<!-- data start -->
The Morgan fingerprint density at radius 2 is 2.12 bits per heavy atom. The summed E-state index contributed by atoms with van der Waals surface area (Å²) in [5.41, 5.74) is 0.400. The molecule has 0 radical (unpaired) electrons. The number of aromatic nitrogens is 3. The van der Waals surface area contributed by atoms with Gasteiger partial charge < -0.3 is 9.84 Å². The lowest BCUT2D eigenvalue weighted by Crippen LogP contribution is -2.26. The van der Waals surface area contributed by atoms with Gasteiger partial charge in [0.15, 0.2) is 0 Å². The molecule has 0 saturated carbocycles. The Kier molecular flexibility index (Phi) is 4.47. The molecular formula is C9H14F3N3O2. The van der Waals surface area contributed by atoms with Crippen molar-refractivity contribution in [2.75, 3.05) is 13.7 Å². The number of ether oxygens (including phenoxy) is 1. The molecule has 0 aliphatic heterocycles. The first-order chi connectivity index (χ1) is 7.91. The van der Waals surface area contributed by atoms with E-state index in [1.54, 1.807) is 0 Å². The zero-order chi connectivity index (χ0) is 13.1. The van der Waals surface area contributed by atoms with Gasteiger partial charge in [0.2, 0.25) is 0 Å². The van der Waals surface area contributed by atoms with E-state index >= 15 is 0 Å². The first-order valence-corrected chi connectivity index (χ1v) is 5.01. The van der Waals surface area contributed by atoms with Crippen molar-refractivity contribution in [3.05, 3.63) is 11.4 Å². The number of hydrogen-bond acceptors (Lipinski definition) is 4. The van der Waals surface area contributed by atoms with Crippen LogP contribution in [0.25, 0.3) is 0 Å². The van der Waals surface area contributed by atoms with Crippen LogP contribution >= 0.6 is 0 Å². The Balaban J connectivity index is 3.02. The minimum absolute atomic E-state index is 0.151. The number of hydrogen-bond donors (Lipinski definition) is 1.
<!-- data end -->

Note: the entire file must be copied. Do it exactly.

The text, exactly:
The Morgan fingerprint density at radius 2 is 2.12 bits per heavy atom. The summed E-state index contributed by atoms with van der Waals surface area (Å²) in [5.41, 5.74) is 0.400. The molecule has 0 radical (unpaired) electrons. The number of aromatic nitrogens is 3. The van der Waals surface area contributed by atoms with Gasteiger partial charge < -0.3 is 9.84 Å². The lowest BCUT2D eigenvalue weighted by Crippen LogP contribution is -2.26. The van der Waals surface area contributed by atoms with Gasteiger partial charge in [0.15, 0.2) is 0 Å². The molecule has 0 saturated carbocycles. The Kier molecular flexibility index (Phi) is 4.47. The molecular formula is C9H14F3N3O2. The van der Waals surface area contributed by atoms with Crippen molar-refractivity contribution in [2.75, 3.05) is 13.7 Å². The number of ether oxygens (including phenoxy) is 1. The molecule has 0 aliphatic heterocycles. The first-order chi connectivity index (χ1) is 7.91. The van der Waals surface area contributed by atoms with E-state index in [1.54, 1.807) is 0 Å². The zero-order chi connectivity index (χ0) is 13.1. The van der Waals surface area contributed by atoms with Gasteiger partial charge in [0.2, 0.25) is 0 Å². The van der Waals surface area contributed by atoms with E-state index >= 15 is 0 Å². The first-order valence-corrected chi connectivity index (χ1v) is 5.01. The van der Waals surface area contributed by atoms with Crippen molar-refractivity contribution in [3.05, 3.63) is 11.4 Å². The number of hydrogen-bond acceptors (Lipinski definition) is 4. The van der Waals surface area contributed by atoms with Crippen LogP contribution in [0.25, 0.3) is 0 Å². The van der Waals surface area contributed by atoms with Crippen LogP contribution >= 0.6 is 0 Å². The Balaban J connectivity index is 3.02. The minimum absolute atomic E-state index is 0.151. The number of hydrogen-bond donors (Lipinski definition) is 1.